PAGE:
P0456 causes

Your vehicle runs routine tests to ensure everything is working as it should. The car tests the EVAP system using the engine intake manifold vacuum. If the pressure remains stable, the ECM checks for leaks between the fuel tank and the EVAP canister purge solenoid valve. 

The ECM commands the purge control valve to close the system and activate the evaporative vacuum pump to create a slight vacuum. 

If there are any leaks, it stores the code until it can do a second test. If it detects the leak again, it’ll trigger a P0456 code. 

However, the leak itself has many potential causes, including:

  • A damaged or loose gas cap
  • A disconnected EVAP hose
  • Faulty purge volume control 
  • Faulty canister vent
  • EVAP canister leak
  • Leaking fuel tank
  • Purge solenoid valve is stuck or won’t close properly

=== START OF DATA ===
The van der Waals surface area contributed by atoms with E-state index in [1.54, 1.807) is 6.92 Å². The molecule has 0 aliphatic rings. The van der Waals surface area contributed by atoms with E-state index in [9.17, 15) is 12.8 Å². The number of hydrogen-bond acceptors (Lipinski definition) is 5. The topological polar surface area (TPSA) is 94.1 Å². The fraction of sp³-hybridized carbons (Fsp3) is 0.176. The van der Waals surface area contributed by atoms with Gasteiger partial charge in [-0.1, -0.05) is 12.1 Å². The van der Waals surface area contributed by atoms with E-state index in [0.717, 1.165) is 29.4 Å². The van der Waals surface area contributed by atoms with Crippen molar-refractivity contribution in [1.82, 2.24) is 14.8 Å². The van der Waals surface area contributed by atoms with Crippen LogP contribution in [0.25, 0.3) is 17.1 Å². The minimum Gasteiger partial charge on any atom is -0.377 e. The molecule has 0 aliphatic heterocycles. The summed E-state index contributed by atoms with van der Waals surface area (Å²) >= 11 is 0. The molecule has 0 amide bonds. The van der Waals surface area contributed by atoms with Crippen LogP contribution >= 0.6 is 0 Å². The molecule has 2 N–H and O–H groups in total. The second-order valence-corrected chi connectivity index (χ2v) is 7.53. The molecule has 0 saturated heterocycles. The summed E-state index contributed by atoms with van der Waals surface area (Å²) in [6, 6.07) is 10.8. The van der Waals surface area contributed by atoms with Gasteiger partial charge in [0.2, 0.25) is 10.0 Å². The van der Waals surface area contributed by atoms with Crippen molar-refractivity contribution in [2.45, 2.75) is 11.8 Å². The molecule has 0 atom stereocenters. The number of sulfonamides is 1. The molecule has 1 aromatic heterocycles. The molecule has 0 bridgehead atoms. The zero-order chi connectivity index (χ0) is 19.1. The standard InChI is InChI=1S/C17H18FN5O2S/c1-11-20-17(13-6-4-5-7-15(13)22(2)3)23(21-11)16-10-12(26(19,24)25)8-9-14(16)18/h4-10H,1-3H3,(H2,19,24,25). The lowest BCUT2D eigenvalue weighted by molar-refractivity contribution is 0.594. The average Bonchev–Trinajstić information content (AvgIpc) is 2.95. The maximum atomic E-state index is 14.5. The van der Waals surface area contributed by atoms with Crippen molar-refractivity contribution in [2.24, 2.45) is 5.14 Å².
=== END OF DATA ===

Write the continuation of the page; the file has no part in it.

• Loose fuel tank hoses
  • Fuel filler cap fails to close 
  • Incorrect fuel filler cap applied


Diagnostics play a crucial role in fixing a P0456 trouble code. Since the leaks are usually tiny, identifying the issue can be challenging. Mechanics can often spend a day finding and repairing the leak. 

Typically, a technician will follow these steps: 

  • Step 1: The mechanic begins by connecting an OBD-II scanner and noting down the error code and freeze frame data. 
  • Step 2: A thorough inspection of the vapor purge valve should follow, checking the hoses, connectors, and the valve itself. 
  • Step 3: The mechanic must also check the purge control valve to ensure it’s not blocked by dirt or debris.
  • Step 4: The fuel tank and the charcoal canister will also need to be inspected for leaks. 
  • Step 5: The mechanic should also check the purge valve and charcoal canister vent valve are working correctly by testing them with a multimeter. 
  • Step 6: If the mechanic still hasn’t found the leak, they will likely do a smoke test. Using a smoke machine will make locating the leak in the EVAP system much more manageable.

Assuming the purge control valve is the issue without properly checking the part or doing a thorough diagnostics of the complete system is a common mistake. This will lead to wasted time and money.